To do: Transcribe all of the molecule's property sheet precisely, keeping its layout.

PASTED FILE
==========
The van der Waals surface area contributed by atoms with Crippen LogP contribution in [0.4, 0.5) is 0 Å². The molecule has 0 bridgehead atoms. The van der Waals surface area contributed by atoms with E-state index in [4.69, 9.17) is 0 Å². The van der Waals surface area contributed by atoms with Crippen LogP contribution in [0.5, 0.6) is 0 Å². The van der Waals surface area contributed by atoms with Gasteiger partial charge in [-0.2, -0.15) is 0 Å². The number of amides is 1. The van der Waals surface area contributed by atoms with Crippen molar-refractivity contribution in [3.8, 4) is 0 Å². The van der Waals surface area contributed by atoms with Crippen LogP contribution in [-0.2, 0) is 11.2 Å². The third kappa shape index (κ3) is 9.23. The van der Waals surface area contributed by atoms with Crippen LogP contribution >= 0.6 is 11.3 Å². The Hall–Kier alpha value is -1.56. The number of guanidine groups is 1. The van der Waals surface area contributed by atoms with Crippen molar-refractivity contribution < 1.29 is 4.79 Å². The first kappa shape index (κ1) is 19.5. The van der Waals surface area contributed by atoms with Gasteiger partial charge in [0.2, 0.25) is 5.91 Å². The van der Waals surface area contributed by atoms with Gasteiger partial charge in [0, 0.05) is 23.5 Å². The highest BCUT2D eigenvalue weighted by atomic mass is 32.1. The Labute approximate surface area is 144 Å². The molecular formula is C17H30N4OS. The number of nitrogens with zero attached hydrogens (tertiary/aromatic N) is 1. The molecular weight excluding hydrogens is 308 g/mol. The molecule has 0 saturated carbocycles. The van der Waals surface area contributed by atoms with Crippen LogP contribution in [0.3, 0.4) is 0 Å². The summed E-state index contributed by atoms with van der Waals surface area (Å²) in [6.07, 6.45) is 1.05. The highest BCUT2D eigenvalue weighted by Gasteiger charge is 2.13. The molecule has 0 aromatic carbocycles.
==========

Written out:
The van der Waals surface area contributed by atoms with Crippen LogP contribution in [0.4, 0.5) is 0 Å². The molecule has 0 bridgehead atoms. The van der Waals surface area contributed by atoms with E-state index in [4.69, 9.17) is 0 Å². The van der Waals surface area contributed by atoms with Crippen LogP contribution in [0.5, 0.6) is 0 Å². The van der Waals surface area contributed by atoms with Gasteiger partial charge in [-0.2, -0.15) is 0 Å². The number of amides is 1. The van der Waals surface area contributed by atoms with Crippen molar-refractivity contribution in [3.8, 4) is 0 Å². The van der Waals surface area contributed by atoms with Crippen LogP contribution in [-0.2, 0) is 11.2 Å². The third kappa shape index (κ3) is 9.23. The van der Waals surface area contributed by atoms with Crippen LogP contribution >= 0.6 is 11.3 Å². The Hall–Kier alpha value is -1.56. The number of guanidine groups is 1. The van der Waals surface area contributed by atoms with Crippen molar-refractivity contribution < 1.29 is 4.79 Å². The first kappa shape index (κ1) is 19.5. The van der Waals surface area contributed by atoms with Gasteiger partial charge in [0.2, 0.25) is 5.91 Å². The van der Waals surface area contributed by atoms with Gasteiger partial charge in [0, 0.05) is 23.5 Å². The highest BCUT2D eigenvalue weighted by atomic mass is 32.1. The Labute approximate surface area is 144 Å². The molecular formula is C17H30N4OS. The number of nitrogens with zero attached hydrogens (tertiary/aromatic N) is 1. The molecular weight excluding hydrogens is 308 g/mol. The molecule has 0 saturated carbocycles. The van der Waals surface area contributed by atoms with Crippen LogP contribution in [0.3, 0.4) is 0 Å². The summed E-state index contributed by atoms with van der Waals surface area (Å²) in [6.07, 6.45) is 1.05. The highest BCUT2D eigenvalue weighted by Gasteiger charge is 2.13. The molecule has 0 aromatic carbocycles.